On Wednesday, colleagues from across the Administration and I met with chief human resource officers and other executives of nearly 30 companies and community partners to hear about their progress since they joined with the President to take on the challenge of long-term unemployment by committing to a set of best practices around hiring and recruiting.
Over the course of this year, real progress has been made in helping the long-term unemployed get back to work. The long-term unemployment rate has declined from 2.5 percent to 1.9 percent since the end of last year – reducing the ranks of the long-term unemployed by 900,000. And the companies that participated have been enthusiastic contributors to this promising trend.
But with long-term unemployment still at nearly twice its pre-crisis levels, we have to keep at it until everyone who wants to work gets a fair shot at a job. What was exciting about our discussion was hearing about the best practices companies have developed for more inclusive recruiting and hiring that are proving successful in helping to get the long-term unemployed back to work. And the executives we met with Wednesday are committed to working with the Administration to spread those best practices far and wide.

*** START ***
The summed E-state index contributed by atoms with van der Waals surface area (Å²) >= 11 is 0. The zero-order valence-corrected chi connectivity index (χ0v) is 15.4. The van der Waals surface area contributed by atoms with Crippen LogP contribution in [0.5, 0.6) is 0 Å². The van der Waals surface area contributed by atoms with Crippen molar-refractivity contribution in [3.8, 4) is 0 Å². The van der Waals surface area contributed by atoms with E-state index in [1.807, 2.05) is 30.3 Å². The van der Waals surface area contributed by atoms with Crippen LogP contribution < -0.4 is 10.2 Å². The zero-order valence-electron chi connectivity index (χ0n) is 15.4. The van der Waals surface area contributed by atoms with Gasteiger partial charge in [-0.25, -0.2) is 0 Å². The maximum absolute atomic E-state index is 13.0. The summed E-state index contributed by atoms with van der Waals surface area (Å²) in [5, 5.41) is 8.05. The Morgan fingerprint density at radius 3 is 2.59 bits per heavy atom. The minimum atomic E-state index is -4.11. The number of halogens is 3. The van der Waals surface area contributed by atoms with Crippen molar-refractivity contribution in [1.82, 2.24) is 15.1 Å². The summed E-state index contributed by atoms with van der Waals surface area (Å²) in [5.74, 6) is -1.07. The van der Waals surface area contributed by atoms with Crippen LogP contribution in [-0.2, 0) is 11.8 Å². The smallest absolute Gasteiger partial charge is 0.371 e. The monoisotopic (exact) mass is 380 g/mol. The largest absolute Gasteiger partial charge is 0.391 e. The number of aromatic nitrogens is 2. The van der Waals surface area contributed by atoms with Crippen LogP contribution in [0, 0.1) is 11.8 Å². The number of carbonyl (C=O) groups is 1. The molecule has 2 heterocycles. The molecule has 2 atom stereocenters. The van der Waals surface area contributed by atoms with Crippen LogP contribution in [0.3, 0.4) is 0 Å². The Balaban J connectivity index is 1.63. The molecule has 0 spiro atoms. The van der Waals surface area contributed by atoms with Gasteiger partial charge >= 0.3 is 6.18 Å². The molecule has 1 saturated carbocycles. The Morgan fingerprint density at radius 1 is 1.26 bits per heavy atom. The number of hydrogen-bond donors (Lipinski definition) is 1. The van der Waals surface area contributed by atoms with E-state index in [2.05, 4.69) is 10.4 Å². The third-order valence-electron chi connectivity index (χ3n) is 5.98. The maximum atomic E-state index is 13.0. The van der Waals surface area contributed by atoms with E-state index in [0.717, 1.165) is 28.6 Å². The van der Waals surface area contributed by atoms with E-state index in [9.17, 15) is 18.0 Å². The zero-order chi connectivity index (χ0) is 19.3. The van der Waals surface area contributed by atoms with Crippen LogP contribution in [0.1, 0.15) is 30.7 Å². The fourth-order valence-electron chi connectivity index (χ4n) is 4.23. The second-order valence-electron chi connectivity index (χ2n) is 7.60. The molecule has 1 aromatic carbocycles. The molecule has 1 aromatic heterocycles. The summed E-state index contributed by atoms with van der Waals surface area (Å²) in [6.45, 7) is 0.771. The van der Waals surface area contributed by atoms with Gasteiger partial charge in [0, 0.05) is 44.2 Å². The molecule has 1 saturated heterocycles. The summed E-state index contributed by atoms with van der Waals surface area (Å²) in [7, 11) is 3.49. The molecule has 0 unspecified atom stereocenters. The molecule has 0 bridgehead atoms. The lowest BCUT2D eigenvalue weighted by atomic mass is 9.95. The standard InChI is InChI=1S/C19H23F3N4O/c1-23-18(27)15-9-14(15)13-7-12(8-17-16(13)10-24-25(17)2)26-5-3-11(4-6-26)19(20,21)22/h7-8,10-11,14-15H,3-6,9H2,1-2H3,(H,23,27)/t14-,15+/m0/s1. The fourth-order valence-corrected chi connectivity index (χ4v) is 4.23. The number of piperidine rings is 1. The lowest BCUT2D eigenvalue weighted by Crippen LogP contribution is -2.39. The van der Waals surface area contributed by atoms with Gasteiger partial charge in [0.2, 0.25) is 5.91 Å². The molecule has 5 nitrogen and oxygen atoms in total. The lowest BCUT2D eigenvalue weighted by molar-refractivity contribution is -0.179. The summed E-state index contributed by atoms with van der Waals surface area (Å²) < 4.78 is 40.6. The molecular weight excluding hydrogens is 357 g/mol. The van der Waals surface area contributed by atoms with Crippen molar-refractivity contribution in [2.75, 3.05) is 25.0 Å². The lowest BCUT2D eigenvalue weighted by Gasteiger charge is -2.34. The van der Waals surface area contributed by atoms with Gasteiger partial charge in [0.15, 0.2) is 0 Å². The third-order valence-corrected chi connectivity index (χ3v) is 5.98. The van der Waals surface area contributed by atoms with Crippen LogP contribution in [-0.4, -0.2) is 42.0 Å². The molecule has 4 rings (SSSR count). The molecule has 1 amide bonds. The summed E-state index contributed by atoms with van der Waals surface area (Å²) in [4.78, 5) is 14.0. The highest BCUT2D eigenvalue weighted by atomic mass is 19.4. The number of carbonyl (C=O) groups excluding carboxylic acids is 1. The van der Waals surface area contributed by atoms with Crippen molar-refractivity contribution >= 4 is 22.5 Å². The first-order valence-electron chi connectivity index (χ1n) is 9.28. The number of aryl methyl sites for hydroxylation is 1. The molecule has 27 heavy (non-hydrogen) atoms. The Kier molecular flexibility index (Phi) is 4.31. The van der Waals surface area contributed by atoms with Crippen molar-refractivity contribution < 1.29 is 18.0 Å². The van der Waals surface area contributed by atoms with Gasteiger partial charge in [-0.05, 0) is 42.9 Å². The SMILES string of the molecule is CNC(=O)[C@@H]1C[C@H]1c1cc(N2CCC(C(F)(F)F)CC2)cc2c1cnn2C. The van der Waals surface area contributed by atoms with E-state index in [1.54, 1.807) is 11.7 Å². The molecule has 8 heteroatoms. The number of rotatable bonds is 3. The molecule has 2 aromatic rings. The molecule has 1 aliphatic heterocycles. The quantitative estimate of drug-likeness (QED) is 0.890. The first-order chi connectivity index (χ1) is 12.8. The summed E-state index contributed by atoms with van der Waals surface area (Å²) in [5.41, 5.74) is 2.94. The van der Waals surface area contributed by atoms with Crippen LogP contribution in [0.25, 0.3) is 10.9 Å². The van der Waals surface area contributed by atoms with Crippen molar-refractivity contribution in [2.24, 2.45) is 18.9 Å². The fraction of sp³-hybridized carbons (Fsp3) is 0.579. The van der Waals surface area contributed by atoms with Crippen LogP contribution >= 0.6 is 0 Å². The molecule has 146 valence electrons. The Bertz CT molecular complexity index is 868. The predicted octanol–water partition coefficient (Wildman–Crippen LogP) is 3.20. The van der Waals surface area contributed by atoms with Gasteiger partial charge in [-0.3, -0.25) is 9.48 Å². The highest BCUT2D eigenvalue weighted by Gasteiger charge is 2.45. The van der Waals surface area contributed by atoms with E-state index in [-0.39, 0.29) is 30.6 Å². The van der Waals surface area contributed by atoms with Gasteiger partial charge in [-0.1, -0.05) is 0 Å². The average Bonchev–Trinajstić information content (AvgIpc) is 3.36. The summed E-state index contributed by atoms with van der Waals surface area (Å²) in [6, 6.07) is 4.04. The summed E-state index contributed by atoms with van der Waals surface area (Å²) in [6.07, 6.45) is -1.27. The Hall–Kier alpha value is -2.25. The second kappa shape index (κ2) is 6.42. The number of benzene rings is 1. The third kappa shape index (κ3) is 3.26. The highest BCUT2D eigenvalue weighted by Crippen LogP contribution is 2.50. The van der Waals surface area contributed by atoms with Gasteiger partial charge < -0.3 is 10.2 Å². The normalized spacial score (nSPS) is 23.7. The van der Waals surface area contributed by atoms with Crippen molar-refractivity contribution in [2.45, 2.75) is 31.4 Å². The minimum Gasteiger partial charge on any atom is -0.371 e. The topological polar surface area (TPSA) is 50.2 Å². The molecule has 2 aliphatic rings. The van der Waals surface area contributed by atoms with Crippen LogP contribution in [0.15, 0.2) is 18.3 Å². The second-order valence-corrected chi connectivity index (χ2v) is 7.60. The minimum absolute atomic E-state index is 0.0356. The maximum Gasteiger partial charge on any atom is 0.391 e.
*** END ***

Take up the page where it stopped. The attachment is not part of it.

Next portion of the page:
The topics we covered Wednesday included:
The executives we met with consistently touted these changes as good business practices that helped them find the best talent. A San Francisco-based data analytics company, Evolv, discussed their research showing that even people who had been out of work for four years had similar performance to others hired in front-line roles as measured by metrics like schedule adherence, average time to complete a transaction, customer satisfaction, and performance evaluations.
Some of the larger employers discussed strategies for spreading these practices through their supply chains and how to use their influence in their regions to educate small and medium-sized businesses about the benefits of more inclusive hiring policies. Some committed to doing webinars for other companies on these best practices.
Employers also talked about how they could help the long-term unemployed with their job search – even if they don’t have jobs to offer them within their own companies. Bank of America, which hires tens of thousands of new workers per year receives almost 2 million online applications to join the company, explained how it has created an online portal to provide job-search assistance for applicants it is unable to hire. Bank of America, Sodexo, and other companies are working to promote a jobseeker handbook that Deloitte and Rockefeller created –New Guide, New Destinations– through their own automatic response emails to unsuccessful applicants and their web pages
We were encouraged by the creativity and commitment of the companies and partners who attended. With their help, we will keep fighting to make progress until everyone who is willing to work can get back to work.
Below is a full list of companies that attended the session. More examples of employer progress in recruiting and hiring the long-term unemployed can be found here.
Bank of America
Delta Airlines, Inc.
EJ Ajax and Sons
JP Morgan Chase
Pacific Gas and Electric Company
Principal Financial Group
University of Chicago
University of Chicago Medicine